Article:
Bandicoots in the ‘burbs? St Emilie’s in Canning Vale get a science lesson from Murdoch Researchers

By Janine Kuehs and Natasha Tay.  The Backyard Bandicooteers attended something a little different last week! St Emilie’s Primary School science teacher Kerrie Cogger contacted Murdoch University after they discovered little diggings in their school’s bushland. Mrs Cogger, along with her students (who together undertake many activities in the bushland), set up a motion activated camera to find the culprit – a large healthy-looking bandicoot!

St Emilies 3
Amazing ‘Quenda Habitat’ dioramas made by the students during the week for our visit

While bandicoots are not uncommon in remnant bushland around and within Perth from Joondalup to Mundaring and down to Mandurah, St Emilie’s only has a quaint little piece of bush, and the school is located right in the middle of the suburban matrix, quite a distance from any other natural vegetation.

We spoke to the Year 3 students about what bandicoots are, how to tell them apart from a rat (they are often mistaken for rats), and what kind of habitat they like. The students were very attentive and keen to ask many questions, and shared their own stories about our native wildlife.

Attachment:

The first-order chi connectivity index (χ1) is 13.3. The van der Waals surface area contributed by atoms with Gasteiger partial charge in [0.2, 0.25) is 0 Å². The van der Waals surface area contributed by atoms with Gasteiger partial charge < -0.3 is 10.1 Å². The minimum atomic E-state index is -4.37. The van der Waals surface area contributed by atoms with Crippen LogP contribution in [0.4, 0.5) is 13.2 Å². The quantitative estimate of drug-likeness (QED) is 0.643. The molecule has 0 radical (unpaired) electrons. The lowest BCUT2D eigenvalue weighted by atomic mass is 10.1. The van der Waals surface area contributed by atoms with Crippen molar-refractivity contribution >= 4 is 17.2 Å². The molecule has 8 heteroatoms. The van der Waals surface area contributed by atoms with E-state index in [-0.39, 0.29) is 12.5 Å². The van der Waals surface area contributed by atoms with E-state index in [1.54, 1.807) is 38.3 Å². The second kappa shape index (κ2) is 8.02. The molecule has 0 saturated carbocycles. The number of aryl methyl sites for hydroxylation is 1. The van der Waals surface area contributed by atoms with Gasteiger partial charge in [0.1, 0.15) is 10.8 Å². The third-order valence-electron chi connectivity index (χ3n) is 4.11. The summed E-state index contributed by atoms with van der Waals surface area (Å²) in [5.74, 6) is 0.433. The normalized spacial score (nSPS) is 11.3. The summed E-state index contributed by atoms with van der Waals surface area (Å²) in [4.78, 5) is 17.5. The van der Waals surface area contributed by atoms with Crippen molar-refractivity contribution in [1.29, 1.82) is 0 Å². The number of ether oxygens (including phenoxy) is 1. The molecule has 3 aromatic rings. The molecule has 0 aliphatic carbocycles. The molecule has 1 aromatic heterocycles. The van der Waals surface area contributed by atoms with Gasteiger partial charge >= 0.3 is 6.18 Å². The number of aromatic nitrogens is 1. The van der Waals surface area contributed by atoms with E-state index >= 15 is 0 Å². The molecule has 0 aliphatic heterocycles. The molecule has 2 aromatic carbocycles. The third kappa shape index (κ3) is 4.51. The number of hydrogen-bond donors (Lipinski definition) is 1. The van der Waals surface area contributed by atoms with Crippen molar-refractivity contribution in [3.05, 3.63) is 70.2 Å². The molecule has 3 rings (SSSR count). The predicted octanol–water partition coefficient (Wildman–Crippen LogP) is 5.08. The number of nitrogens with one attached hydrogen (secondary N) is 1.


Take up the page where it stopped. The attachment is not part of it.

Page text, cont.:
We also had the opportunity to test out an interactive computer game created by Murdoch honours students (Elizabeth Haynes, Nathan Gane an Maddisen Topaz) as an educational resource for children. The game, ‘Backyard Bandicoots’, uses a board game style interface and students ‘roll a dice’ and then answer questions about bandicoots to move forward. The game was a huge hit!

Thank you to Mrs Cogger and the Year 3 students at St Emilie’s for the great day, we love every opportunity to share these fantastic animals with the public!

St Emilies 1
Prize winners for getting quiz questions right!
St Emilies 2
Playing the ‘Backyard Bandicoots’ game

 

 

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